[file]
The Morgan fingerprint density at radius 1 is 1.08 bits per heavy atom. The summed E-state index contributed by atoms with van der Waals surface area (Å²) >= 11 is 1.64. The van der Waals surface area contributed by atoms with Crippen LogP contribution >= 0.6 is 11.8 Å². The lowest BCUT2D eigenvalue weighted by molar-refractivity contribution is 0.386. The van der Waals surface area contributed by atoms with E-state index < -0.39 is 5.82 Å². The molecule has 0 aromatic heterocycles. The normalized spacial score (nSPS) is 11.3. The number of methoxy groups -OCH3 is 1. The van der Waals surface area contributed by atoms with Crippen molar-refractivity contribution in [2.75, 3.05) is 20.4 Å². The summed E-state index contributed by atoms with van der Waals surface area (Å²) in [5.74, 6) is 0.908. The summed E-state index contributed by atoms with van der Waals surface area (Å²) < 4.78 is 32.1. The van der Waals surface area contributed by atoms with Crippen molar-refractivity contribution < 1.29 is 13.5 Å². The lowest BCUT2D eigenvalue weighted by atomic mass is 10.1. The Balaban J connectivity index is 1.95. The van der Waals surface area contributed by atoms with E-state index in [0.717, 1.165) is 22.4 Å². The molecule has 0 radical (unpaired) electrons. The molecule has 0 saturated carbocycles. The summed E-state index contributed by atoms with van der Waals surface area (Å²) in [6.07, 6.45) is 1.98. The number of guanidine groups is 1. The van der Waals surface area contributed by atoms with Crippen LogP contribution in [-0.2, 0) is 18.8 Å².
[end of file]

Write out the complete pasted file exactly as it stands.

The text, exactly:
The Morgan fingerprint density at radius 1 is 1.08 bits per heavy atom. The summed E-state index contributed by atoms with van der Waals surface area (Å²) >= 11 is 1.64. The van der Waals surface area contributed by atoms with Crippen LogP contribution >= 0.6 is 11.8 Å². The lowest BCUT2D eigenvalue weighted by molar-refractivity contribution is 0.386. The van der Waals surface area contributed by atoms with E-state index < -0.39 is 5.82 Å². The molecule has 0 aromatic heterocycles. The normalized spacial score (nSPS) is 11.3. The number of methoxy groups -OCH3 is 1. The van der Waals surface area contributed by atoms with Crippen molar-refractivity contribution in [2.75, 3.05) is 20.4 Å². The summed E-state index contributed by atoms with van der Waals surface area (Å²) in [5.74, 6) is 0.908. The summed E-state index contributed by atoms with van der Waals surface area (Å²) < 4.78 is 32.1. The van der Waals surface area contributed by atoms with Crippen molar-refractivity contribution < 1.29 is 13.5 Å². The lowest BCUT2D eigenvalue weighted by atomic mass is 10.1. The Balaban J connectivity index is 1.95. The van der Waals surface area contributed by atoms with E-state index in [0.717, 1.165) is 22.4 Å². The molecule has 0 radical (unpaired) electrons. The molecule has 0 saturated carbocycles. The summed E-state index contributed by atoms with van der Waals surface area (Å²) in [6.07, 6.45) is 1.98. The number of guanidine groups is 1. The van der Waals surface area contributed by atoms with Crippen LogP contribution in [-0.2, 0) is 18.8 Å².